Submission: Restricted Access Systems Discussion Paper

The Online Safety Act 2021 was passed in June 2021. Contained within it is an Online Content Scheme which includes the ability for the eSafety Commissioner to issue ‘remedial notices’. Upon receiving such a notice, a service must either remove the content or ensure that it is subject to a Restricted Access System (RAS).

You may remember that we, among other civil society and community groups, were critical of the Online Safety Act. We don’t believe that the powers included in the Act will actually achieve a safer online experience for adults and children alike. Need to catch up? You can read our explainer of the Act and why we’re concerned here, as well as our submission here.

The goal of a RAS is to restrict and control access to particular forms of content to those who are over the age of 18. Under the Act, the RAS will cover any content that has been or is likely to be, classified as R18+. This includes “realistically simulated sexual activity between adults, high impact nudity, high impact violence, high impact drug use, high impact language.”

As a separate – but connected – issue, the eSafety Commissioner is also developing a ‘roadmap’ to mandatory age verification for online pornography. While the RAS will be somewhat limited to higher impact content, the scope for the age verification roadmap is much broader: it is intended to cover all forms of pornographic material.

The Office of the eSafety Commissioner is conducting a public consultation into its Restricted Access System (RAS) Declaration, as well as a call for evidence regarding the implementation of a roadmap to mandatory age verification (AV) regime relating to online pornography.

What are our concerns?

  • practically all approaches to implementing RAS/AV will require the provision of personal information, which creates significant privacy and security risks,
  • mandatory AV may lead people of all ages to less safe and secure internet services in order to circumnavigate providing personal information,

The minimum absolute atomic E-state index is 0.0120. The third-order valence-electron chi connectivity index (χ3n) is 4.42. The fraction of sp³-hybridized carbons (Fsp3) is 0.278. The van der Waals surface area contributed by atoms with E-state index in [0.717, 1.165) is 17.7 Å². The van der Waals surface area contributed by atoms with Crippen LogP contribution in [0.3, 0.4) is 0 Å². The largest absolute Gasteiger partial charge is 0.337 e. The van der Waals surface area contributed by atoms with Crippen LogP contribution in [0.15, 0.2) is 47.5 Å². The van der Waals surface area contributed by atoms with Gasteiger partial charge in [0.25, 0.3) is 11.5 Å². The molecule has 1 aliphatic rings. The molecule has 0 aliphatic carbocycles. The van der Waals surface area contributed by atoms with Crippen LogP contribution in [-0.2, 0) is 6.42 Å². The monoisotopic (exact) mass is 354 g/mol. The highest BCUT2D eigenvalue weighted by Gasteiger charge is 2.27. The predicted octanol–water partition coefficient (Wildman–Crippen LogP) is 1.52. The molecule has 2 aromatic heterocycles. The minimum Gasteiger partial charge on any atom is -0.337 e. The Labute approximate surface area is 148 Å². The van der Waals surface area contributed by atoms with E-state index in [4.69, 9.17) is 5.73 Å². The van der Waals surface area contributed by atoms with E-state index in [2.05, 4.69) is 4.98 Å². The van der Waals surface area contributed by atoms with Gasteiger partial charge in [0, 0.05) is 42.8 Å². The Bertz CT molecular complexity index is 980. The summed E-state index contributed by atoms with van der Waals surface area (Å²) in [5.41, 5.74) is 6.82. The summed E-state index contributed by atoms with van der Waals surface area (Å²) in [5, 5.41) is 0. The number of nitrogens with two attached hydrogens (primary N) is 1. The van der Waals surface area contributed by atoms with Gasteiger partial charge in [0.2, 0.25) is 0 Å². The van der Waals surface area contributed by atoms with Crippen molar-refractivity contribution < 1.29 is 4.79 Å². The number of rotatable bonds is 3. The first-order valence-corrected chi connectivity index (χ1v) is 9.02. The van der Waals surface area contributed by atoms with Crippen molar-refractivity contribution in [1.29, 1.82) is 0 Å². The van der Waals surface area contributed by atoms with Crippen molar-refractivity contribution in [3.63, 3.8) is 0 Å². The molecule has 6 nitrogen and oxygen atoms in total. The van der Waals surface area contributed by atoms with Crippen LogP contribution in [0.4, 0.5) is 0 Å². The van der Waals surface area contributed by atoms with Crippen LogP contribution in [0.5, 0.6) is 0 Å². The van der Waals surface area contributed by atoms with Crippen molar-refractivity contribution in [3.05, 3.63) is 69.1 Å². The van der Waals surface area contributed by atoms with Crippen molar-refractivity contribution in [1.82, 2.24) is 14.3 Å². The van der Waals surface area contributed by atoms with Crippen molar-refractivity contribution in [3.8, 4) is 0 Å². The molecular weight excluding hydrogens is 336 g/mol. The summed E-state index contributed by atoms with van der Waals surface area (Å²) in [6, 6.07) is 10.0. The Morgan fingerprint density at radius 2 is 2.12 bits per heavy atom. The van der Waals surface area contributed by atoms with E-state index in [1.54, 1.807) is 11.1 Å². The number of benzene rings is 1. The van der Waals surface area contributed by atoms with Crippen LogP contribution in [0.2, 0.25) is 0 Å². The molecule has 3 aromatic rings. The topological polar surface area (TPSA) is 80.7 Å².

• the administrative burden upon smaller Austrailan content hosts is likely to be unreasonable,
  • restrictions on sexually explicit material is likley to disproportionately harm young LGBTQ+ people, and
  • most existing approaches to RAS/AV can be trivially bypassed, rendering them ineffcetive for the proposed objective.

The combination of these factors is likely to result in a system that is unduly invasive, creates new privacy and security risks, and is unlikely to be effective at preventing people under the age of 18 from accessing restricted content. We are concerned that the outcome will be a system that is not merely ineffective, but actively harmful.

Our recommendations:

  • Rather than implementing an invasive regime for all adults in Australia, we would prefer to see an approach that prioritises making websites ensure that their content is more easily filterable by parental control software, as well as leveraging the ability for ISPs to filter content on specific devices to be used by children.
  • Prioritise education and communication, rather than trying to find a technological solution. Using a technological appraoch to prevent young people from accessing online pornography is unlikley to mitigate the perceived harms without accompanying robust and inclusive sex education and resources for young people across all sexualities.
  • The RAS should under no circumstance enable the ability for government agencies or private companies to track or link an individual’s identity with their online pornography viewing habits, or any other ‘age inappropriate material’ they may access.
  • The RAS should not be prescriptive about the measures used to limit children’s exposure to ‘age inappropriate material,’ however it should require safeguards against the use of certain approaches and technologies, including:
    •  Prohibit the use of facial recognition technology or other collection of biometric data
    • Prohibit the association of identity with online pornography viewing habits, for instance, by way of prohibition of content providers from collecting identity documents, and conversely, prohibition of any third-party age verification services from collecting information regarding the content being accessed.

You can read our full submission to the eSafety Commission here.